The Crucial Saying by Chanan Strassman


In Parshat Mikeitz we are told how Yosef is made the viceroy over Egypt because he told Pharaoh the meaning of his dream.  From this episode, we can see how each word in the Torah has its own special significance. 

Consider the following: In Perek 41, Pasuk 15 it says reads, “…and I heard about you, saying, (leimor) you can hear a dream and interpret it.”  The very next Pasuk, Pasuk 16, it says, “Yosef answered Pharaoh, saying, (leimor) That is beyond me; God will respond to Pharaoh's welfare.”  It would appear that the Torah adds an extra or unnecessary word to this Pasuk.  Why couldn’t the Pasuk have said, “Yosef answered Pharaoh…”?  Why does the Torah add the word “Leimor”(saying) here?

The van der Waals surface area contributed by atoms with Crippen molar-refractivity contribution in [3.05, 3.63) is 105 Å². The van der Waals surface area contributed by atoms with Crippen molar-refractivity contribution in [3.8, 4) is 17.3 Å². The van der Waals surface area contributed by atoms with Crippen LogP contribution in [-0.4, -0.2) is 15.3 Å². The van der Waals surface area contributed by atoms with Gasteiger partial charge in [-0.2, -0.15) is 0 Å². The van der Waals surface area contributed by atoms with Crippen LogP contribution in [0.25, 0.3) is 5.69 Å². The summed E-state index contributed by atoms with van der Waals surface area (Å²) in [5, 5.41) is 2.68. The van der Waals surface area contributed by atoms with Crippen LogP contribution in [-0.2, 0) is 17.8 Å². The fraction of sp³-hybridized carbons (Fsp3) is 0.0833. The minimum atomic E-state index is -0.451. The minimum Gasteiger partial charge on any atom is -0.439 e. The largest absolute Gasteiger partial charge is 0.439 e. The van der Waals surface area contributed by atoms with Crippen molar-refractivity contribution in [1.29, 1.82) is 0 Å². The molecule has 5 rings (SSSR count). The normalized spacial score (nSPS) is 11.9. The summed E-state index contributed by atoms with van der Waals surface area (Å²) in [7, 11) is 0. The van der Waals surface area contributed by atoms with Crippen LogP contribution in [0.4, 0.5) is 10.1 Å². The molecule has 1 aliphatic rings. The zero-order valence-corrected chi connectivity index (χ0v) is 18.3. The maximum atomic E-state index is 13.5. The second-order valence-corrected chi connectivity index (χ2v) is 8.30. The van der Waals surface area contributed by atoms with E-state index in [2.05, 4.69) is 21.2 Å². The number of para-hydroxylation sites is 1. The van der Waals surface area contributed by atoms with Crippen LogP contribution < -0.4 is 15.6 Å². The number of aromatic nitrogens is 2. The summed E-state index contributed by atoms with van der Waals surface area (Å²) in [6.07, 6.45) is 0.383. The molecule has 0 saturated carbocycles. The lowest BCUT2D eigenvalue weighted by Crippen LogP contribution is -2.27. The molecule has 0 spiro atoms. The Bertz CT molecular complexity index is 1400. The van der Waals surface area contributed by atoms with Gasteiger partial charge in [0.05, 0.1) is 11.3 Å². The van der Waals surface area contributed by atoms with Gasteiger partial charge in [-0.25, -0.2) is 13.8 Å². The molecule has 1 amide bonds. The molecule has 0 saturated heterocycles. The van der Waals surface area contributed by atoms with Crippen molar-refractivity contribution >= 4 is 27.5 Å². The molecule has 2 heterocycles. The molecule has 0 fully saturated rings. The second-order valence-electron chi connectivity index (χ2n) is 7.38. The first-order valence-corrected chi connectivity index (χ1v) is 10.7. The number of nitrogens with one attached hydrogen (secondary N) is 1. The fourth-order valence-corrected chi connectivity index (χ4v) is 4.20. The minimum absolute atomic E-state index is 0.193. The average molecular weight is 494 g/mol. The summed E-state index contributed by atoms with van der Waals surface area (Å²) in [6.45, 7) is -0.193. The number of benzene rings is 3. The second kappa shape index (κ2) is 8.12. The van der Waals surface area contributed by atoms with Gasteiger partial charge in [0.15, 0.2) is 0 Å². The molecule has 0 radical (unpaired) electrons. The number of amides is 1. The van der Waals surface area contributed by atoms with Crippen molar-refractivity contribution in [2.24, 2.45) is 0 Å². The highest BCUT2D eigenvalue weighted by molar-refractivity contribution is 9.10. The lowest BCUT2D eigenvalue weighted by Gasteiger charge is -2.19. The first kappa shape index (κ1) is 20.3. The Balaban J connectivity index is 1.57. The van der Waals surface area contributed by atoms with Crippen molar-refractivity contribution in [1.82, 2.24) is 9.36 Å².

Rabbi Pinchas Winston offers an answer.  He says that the word “Leimor” is added here ao that we can see, and understand, the dialogue between Pharaoh and Yosef better.  There is a Gemara in Sanhedrin (56b) that says certain words allude to certain mitzvot, and “Leimor” alludes to not being involved in illicit relationships.  So when Pharaoh is talking to Yosef, he uses the word “Leimor” as if to say, “You can’t be an interpreter of dreams!  You are an adulterer!  Your God hates such illicit behavior, why would He choose you as His means of explaining my dream?”  Then, when Yosef replies, he uses the word “Leimor” in order to show Pharaoh, “The fact that God has allowed me to interpret dreams correctly proves I am innocent of adultery.”  We see the significance of one word, “Leimor”, is crucial to our fully understanding the story.

Message in a Wagon by Rabbi Ezra Wiener

A Hidden Connection Etan Bluman